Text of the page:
0
\$\begingroup\$

I want to build kind of keyless entry for my car.

My car will have a radar sensor and whenever some body approach it, it will trigger a transmitter (unknown)

Then, this signal will wake up a microcontroller(Arduino) on my keychain and it will trigger a classic 433mhz module to send a specific message to the car that will open the car.

The problem here is nothing BUT the transmitter and the receiver while the transmitter can have at much as 10-20mA, because it will only works whenever the radar detect someone close to the car, the receiver(unknown) on the other side must be extremely low current because it will ALWAYS listen and will be powered by a much much smaller battery (compared to the car)

I'm a beginner, i don't know much about electronics. This means i don't know if somethings like this exists..

\$\endgroup\$
  • \$\begingroup\$ Are you using any kind of antennas? \$\endgroup\$ – Harry Svensson Oct 14 '17 at 0:20
  • \$\begingroup\$ People here really do want to help but you need to put a real question with a question mark. If you haven't already done so check out how we are different from other sites. \$\endgroup\$ – Bageletas Oct 14 '17 at 5:28
  • \$\begingroup\$ You seem to be trying to re-invent RFID - and they already use proximity keys for cars... \$\endgroup\$ – Chris Stratton Oct 14 '17 at 6:40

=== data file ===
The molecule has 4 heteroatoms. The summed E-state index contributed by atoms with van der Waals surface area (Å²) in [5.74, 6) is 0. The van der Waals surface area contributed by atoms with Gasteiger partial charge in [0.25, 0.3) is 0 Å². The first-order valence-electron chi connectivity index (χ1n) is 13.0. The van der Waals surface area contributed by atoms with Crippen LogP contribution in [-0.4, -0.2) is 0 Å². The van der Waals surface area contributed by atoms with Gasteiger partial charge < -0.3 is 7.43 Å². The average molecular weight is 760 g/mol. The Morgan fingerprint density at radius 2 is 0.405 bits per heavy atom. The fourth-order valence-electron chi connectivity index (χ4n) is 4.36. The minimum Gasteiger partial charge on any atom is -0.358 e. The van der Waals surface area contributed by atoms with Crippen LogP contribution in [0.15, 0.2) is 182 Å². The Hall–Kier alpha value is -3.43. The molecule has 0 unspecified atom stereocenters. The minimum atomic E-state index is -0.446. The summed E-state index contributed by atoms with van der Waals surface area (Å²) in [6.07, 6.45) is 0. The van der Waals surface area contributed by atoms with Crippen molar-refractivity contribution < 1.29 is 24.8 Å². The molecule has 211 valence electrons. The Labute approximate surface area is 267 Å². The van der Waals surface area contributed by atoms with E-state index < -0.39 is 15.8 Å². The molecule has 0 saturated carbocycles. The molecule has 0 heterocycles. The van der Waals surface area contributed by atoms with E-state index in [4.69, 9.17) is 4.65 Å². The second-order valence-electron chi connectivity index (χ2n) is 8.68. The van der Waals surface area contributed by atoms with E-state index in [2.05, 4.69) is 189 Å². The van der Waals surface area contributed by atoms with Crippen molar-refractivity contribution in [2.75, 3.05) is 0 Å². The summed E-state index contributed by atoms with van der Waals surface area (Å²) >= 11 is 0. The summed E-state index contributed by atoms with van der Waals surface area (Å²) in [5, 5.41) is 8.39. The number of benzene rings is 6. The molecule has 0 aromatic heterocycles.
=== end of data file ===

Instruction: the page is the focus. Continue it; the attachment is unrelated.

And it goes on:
2
\$\begingroup\$

the other side must be extremely low current because it will ALWAYS listen and will be powered by a much much smaller battery (compared to the car)

Wireless remote receivers are available with current consumption as low as 70uA, but this is still much for the typical battery that fits in a keychain remote. Here are a few possible solutions:-

  1. Put the receiver in standby or power down (drawing 1uA or less) and wake up it up with a timer just long enough to check for a valid signal. This could cut the average current consumption to 1% or less, but increases latency to the period of timer.

  2. Use an ultra-low power 'wake-up' rf detector that receives any signals close to the frequency of your transmitter. This would wake up the micro, which then turns on the main receiver to receive the actual signal (if present). To avoid triggering on spurious signals or noise the wake-up receiver should have relatively low sensitivity, but high enough to reliably detect the signal from your car at short range. Here's an example that uses a Schottky diode detector and only draws 400nA:- enter image description here

  3. Use a rechargeable battery that is topped up regularly so it doesn't have to last for more than a few days. Perhaps have a wireless charging station that you hang your keychain on, or some kind of energy harvesting similar to a self-winding watch.

  4. Put a button on the keychain which you press to enable it before use. Alternatively make the button actually unlock the car - then you don't need all the other stuff!

\$\endgroup\$

Your Answer

By clicking “Post Your Answer”, you agree to our terms of service, privacy policy and cookie policy

Not the answer you're looking for? Browse other questions tagged or ask your own question.